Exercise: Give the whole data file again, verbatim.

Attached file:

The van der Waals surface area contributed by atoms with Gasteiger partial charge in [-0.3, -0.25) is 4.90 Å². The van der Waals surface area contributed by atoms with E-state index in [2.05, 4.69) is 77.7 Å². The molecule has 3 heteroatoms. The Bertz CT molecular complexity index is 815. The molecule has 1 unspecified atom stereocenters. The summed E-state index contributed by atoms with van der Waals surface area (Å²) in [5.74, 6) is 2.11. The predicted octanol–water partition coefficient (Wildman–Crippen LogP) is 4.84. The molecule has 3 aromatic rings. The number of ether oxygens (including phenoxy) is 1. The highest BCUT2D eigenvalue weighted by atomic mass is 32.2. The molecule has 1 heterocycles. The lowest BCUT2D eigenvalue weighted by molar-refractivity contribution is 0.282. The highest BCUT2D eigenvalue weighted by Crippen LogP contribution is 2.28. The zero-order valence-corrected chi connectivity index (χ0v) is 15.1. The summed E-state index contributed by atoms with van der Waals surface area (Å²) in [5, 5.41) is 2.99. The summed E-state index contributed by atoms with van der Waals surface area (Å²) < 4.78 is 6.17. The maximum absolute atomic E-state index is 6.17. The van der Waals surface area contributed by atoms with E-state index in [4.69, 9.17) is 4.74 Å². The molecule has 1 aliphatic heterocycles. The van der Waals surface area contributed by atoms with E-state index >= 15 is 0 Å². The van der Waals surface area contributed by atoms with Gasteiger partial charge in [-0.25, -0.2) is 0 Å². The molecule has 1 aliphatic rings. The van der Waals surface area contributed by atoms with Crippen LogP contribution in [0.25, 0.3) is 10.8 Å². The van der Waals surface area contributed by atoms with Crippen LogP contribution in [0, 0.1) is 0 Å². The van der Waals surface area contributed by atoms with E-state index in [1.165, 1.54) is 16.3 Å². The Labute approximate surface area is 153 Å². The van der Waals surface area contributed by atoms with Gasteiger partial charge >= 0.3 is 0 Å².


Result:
The van der Waals surface area contributed by atoms with Gasteiger partial charge in [-0.3, -0.25) is 4.90 Å². The van der Waals surface area contributed by atoms with E-state index in [2.05, 4.69) is 77.7 Å². The molecule has 3 heteroatoms. The Bertz CT molecular complexity index is 815. The molecule has 1 unspecified atom stereocenters. The summed E-state index contributed by atoms with van der Waals surface area (Å²) in [5.74, 6) is 2.11. The predicted octanol–water partition coefficient (Wildman–Crippen LogP) is 4.84. The molecule has 3 aromatic rings. The number of ether oxygens (including phenoxy) is 1. The highest BCUT2D eigenvalue weighted by atomic mass is 32.2. The molecule has 1 heterocycles. The lowest BCUT2D eigenvalue weighted by molar-refractivity contribution is 0.282. The highest BCUT2D eigenvalue weighted by Crippen LogP contribution is 2.28. The zero-order valence-corrected chi connectivity index (χ0v) is 15.1. The summed E-state index contributed by atoms with van der Waals surface area (Å²) in [5, 5.41) is 2.99. The summed E-state index contributed by atoms with van der Waals surface area (Å²) < 4.78 is 6.17. The maximum absolute atomic E-state index is 6.17. The van der Waals surface area contributed by atoms with E-state index in [4.69, 9.17) is 4.74 Å². The molecule has 1 aliphatic heterocycles. The van der Waals surface area contributed by atoms with E-state index >= 15 is 0 Å². The van der Waals surface area contributed by atoms with Gasteiger partial charge in [-0.25, -0.2) is 0 Å². The molecule has 1 aliphatic rings. The van der Waals surface area contributed by atoms with Crippen LogP contribution in [0.25, 0.3) is 10.8 Å². The van der Waals surface area contributed by atoms with Crippen LogP contribution in [0, 0.1) is 0 Å². The van der Waals surface area contributed by atoms with E-state index in [1.165, 1.54) is 16.3 Å². The Labute approximate surface area is 153 Å². The van der Waals surface area contributed by atoms with Gasteiger partial charge >= 0.3 is 0 Å².